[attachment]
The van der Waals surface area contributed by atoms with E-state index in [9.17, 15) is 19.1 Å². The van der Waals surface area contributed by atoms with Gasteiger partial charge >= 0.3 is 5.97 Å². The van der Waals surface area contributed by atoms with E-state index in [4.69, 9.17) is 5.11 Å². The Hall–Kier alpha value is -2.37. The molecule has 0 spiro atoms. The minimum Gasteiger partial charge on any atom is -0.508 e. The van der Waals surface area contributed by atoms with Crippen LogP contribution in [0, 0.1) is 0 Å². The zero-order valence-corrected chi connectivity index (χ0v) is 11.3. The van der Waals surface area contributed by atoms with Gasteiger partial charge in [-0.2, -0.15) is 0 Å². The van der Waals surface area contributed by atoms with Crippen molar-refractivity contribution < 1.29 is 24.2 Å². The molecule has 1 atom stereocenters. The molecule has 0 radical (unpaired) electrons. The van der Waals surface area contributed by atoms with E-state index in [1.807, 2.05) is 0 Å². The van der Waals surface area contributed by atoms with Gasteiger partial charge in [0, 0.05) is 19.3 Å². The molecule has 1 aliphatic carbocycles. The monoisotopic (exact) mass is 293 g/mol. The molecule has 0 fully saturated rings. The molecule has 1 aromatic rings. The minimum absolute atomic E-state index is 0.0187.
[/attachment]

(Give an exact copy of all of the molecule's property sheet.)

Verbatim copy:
The van der Waals surface area contributed by atoms with E-state index in [9.17, 15) is 19.1 Å². The van der Waals surface area contributed by atoms with Gasteiger partial charge >= 0.3 is 5.97 Å². The van der Waals surface area contributed by atoms with E-state index in [4.69, 9.17) is 5.11 Å². The Hall–Kier alpha value is -2.37. The molecule has 0 spiro atoms. The minimum Gasteiger partial charge on any atom is -0.508 e. The van der Waals surface area contributed by atoms with Crippen LogP contribution in [0, 0.1) is 0 Å². The zero-order valence-corrected chi connectivity index (χ0v) is 11.3. The van der Waals surface area contributed by atoms with Gasteiger partial charge in [-0.2, -0.15) is 0 Å². The van der Waals surface area contributed by atoms with Crippen molar-refractivity contribution < 1.29 is 24.2 Å². The molecule has 1 atom stereocenters. The molecule has 0 radical (unpaired) electrons. The van der Waals surface area contributed by atoms with E-state index in [1.807, 2.05) is 0 Å². The van der Waals surface area contributed by atoms with Gasteiger partial charge in [0, 0.05) is 19.3 Å². The molecule has 1 aliphatic carbocycles. The monoisotopic (exact) mass is 293 g/mol. The molecule has 0 fully saturated rings. The molecule has 1 aromatic rings. The minimum absolute atomic E-state index is 0.0187.